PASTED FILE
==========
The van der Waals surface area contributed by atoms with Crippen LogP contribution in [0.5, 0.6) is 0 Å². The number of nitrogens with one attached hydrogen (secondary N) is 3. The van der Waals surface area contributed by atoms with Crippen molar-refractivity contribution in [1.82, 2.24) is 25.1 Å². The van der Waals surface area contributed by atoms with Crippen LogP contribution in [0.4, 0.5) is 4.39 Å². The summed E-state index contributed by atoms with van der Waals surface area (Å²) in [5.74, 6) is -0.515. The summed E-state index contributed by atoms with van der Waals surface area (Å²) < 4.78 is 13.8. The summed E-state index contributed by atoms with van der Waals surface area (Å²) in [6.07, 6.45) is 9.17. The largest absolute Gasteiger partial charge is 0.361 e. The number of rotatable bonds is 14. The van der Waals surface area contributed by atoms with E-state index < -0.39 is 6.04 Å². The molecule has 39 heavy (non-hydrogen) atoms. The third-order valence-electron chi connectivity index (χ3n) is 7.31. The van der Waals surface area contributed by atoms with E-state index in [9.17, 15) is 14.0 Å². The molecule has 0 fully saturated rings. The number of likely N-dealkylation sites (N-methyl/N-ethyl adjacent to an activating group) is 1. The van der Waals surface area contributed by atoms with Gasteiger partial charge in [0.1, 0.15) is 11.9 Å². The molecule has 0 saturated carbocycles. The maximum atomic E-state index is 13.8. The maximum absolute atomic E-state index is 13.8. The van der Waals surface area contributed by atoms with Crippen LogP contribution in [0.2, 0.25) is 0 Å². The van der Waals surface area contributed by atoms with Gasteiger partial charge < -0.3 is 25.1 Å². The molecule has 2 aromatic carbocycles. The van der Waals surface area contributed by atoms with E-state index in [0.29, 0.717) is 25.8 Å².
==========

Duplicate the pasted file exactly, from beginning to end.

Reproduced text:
The van der Waals surface area contributed by atoms with Crippen LogP contribution in [0.5, 0.6) is 0 Å². The number of nitrogens with one attached hydrogen (secondary N) is 3. The van der Waals surface area contributed by atoms with Crippen molar-refractivity contribution in [1.82, 2.24) is 25.1 Å². The van der Waals surface area contributed by atoms with Crippen LogP contribution in [0.4, 0.5) is 4.39 Å². The summed E-state index contributed by atoms with van der Waals surface area (Å²) in [5.74, 6) is -0.515. The summed E-state index contributed by atoms with van der Waals surface area (Å²) < 4.78 is 13.8. The summed E-state index contributed by atoms with van der Waals surface area (Å²) in [6.07, 6.45) is 9.17. The largest absolute Gasteiger partial charge is 0.361 e. The number of rotatable bonds is 14. The van der Waals surface area contributed by atoms with E-state index < -0.39 is 6.04 Å². The molecule has 39 heavy (non-hydrogen) atoms. The third-order valence-electron chi connectivity index (χ3n) is 7.31. The van der Waals surface area contributed by atoms with E-state index in [9.17, 15) is 14.0 Å². The molecule has 0 fully saturated rings. The number of likely N-dealkylation sites (N-methyl/N-ethyl adjacent to an activating group) is 1. The van der Waals surface area contributed by atoms with Gasteiger partial charge in [0.1, 0.15) is 11.9 Å². The molecule has 0 saturated carbocycles. The maximum atomic E-state index is 13.8. The maximum absolute atomic E-state index is 13.8. The van der Waals surface area contributed by atoms with Crippen LogP contribution in [0.2, 0.25) is 0 Å². The van der Waals surface area contributed by atoms with Gasteiger partial charge < -0.3 is 25.1 Å². The molecule has 2 aromatic carbocycles. The van der Waals surface area contributed by atoms with E-state index in [0.29, 0.717) is 25.8 Å².